Live From ICCFA 2014: Creating The The Ultimate Customer Experience


The funeralOne team is having a blast here in Vegas at ICCFA 2014! Today, we were lucky enough to listen in on Scott Deming’s keynote presentation: “Creating The Ultimate Customer Experience”.

With more than 20 years of experience in marketing and communications, Scott has a lot of insight to offer funeral professionals who are interested in learning how to offer an experience for families that’s as memorable as it is unique and professional. With the Baby Boomers on their way, it’s a hot topic in the funeral profession right now, and one that we’re super passionate about.

With that said, let’s dive into some of the key takeaways we learned during Scott’s keynote presentation:

Products don’t create loyalty, brands do

To make this point clear, Scott uses one of the most beloved coffee brands in the world, Starbucks, as an example. He encourages us to think about why we wait in line for 20 minutes to buy a $4 cup of coffee. It’s not because we just want coffee, it’s because we want people to KNOW that we are drinking coffee from Starbucks. For many consumers, the Starbucks brand says “I’m smart and I appreciate the finer things in life”.

Think about that when it comes to your funeral home’s brand. What does it say about a person when they choose your funeral home? Are they rich, poor, spiritual, unique, or creative? It’s important to think about what your brand says about your customers. This causes you to think about your brand from a different perspective, and Scott suggests that it’s always beneficial to see your brand in the eyes of someone else. 

Use your brand to create a belief system

Every experience you’ve had in your life has shaped your foundational belief system, whether you want to believe it or not. That means that you have the ability to create a belief system based on your families’ experiences with your brand. For example, if you truly value celebrating life in a unique way – and you make it a foundation of your brand – your customers will adopt that belief system and will be unwilling to part with it.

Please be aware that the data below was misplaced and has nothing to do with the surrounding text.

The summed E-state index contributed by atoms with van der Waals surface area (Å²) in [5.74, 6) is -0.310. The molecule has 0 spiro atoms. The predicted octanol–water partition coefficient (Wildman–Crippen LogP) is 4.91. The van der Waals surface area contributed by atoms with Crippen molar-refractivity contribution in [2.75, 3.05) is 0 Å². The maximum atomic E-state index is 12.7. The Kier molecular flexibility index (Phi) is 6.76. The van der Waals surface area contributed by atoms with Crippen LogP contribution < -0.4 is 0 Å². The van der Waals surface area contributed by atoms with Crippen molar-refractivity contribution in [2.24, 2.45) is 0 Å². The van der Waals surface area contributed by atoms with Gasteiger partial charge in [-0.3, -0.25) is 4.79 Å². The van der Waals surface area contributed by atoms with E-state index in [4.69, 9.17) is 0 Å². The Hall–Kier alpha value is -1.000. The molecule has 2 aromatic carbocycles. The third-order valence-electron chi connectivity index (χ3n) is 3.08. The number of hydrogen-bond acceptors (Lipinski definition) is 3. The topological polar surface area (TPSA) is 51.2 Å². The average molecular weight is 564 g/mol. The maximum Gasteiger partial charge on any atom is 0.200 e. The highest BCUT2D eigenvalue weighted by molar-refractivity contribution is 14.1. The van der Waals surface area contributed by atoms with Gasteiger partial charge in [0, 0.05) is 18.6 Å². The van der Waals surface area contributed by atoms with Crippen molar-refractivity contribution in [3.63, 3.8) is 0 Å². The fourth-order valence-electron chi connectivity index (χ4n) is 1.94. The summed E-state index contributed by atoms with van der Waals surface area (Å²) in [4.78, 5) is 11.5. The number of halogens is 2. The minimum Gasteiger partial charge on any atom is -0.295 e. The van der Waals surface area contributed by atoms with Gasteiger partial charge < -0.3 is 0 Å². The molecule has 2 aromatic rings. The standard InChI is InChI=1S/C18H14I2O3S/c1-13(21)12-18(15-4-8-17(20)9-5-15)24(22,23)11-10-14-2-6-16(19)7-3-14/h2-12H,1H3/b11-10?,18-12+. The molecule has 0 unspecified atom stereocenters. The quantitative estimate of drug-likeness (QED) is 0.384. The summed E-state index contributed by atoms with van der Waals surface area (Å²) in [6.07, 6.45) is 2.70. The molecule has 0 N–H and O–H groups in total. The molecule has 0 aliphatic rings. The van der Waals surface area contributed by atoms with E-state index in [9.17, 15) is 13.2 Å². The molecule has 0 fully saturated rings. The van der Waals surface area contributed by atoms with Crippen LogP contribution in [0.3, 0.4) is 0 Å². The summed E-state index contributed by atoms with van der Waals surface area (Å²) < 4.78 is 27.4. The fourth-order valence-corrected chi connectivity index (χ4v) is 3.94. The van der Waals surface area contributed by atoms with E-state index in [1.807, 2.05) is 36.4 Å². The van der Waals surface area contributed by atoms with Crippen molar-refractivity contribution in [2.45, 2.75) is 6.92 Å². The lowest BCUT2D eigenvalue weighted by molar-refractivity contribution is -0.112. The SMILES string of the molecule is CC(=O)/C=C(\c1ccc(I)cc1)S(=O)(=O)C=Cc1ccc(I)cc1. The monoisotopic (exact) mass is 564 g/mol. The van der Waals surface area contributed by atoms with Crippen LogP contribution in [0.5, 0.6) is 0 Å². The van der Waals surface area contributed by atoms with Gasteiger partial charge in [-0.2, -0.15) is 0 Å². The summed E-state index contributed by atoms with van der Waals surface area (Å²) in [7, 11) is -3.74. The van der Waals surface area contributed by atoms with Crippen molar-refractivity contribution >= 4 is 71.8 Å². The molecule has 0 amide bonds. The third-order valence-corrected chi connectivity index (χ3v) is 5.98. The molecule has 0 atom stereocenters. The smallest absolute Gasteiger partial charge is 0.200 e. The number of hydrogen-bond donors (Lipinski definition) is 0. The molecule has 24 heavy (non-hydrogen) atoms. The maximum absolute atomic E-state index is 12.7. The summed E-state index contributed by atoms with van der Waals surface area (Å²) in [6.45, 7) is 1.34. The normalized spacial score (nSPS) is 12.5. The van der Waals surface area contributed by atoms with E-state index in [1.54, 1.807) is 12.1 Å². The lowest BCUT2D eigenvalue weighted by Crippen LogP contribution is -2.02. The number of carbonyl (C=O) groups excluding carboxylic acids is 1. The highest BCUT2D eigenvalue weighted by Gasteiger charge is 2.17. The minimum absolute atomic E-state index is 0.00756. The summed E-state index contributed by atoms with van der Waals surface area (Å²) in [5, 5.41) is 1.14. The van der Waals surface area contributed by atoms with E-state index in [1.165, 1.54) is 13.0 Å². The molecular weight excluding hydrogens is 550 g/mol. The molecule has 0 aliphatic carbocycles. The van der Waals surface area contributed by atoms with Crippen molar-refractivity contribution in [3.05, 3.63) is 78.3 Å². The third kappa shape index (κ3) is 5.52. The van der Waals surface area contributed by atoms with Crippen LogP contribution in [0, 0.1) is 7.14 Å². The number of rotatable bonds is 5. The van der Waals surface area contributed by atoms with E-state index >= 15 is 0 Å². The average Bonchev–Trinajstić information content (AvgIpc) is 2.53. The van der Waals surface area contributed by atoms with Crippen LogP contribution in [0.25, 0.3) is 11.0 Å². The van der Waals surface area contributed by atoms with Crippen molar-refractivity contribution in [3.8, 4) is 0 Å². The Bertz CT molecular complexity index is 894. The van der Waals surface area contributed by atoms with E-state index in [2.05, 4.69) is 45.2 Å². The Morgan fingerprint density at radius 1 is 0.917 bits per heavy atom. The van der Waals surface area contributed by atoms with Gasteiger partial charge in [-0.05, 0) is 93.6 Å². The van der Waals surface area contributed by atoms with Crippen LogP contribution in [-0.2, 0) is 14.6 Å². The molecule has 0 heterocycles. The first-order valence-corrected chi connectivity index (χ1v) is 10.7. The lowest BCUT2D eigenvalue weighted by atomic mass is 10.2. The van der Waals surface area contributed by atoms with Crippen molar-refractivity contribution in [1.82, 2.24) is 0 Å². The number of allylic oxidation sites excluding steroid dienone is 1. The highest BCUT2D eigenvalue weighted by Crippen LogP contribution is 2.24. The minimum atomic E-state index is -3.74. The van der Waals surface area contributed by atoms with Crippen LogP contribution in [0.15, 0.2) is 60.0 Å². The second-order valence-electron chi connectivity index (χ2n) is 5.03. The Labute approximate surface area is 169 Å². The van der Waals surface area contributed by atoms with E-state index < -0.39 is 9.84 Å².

Take Google, for example. Their belief system is that a user experience should be easy, simple and intuitive. By successfully integrating their beliefs into their brand, their customers now have the same belief system… and many wouldn’t be caught dead using another search engine because they refuse to part with those beliefs. Think about what beliefs your funeral home has that set you apart, and find ways to integrate them into your brand. By doing that, you’ll not only gain customer loyalty, but you’ll also gain customers who truly value your brand.

Turn customers into Evangelists

To make this point, Scott tells us a story about when the car company, Saturn, first launched. During the early years of their business, they used to hold a picnic every summer for their customers. 35,000 people from all over the country would drive to this picnic (in their Saturn of course) just to be a part of this picnic. Some people even got engaged or married at this picnic. By focusing on customer relationships through bringing people together at this picnic, Saturn built a cult-like following. Saturn can teach us that it’s not about what you sell, it’s about how you sell it. Once you focus on that at your funeral home, everything else will fall into place.

Value ALWAYS beats out price

Through a super fun exercise, Scott delivered a very powerful message, and it’s that value will ALWAYS (and we mean always) beat out price. This is an interesting point to make, especially in funeral service, since many funeral businesses focus on being the low-cost provider in their area. Scott challenges that school of thought by giving us examples of how brands have focused on relationships with customers takes price out of the equation. He says “customers are buying on value and trust, not price.”

What does your funeral home’s brand say about you?

During the presentation, Scott challenged the audience to ask “What do people think of when they see or hear your funeral home’s name?” Now, it’s our turn to  ask yourself the same question. It’s this question that will force you to think about the elements that make up your funeral home’s brand. Scott suggests that once you’ve got these elements down, create an “elevator pitch” to describe your brand in the most simple, concise way.

 We really enjoyed Scott’s keynote presentation at ICCFA, and we hope everyone else did too! 

Tell us in the comments below, what was your favorite part about Scott’s keynote presentation?

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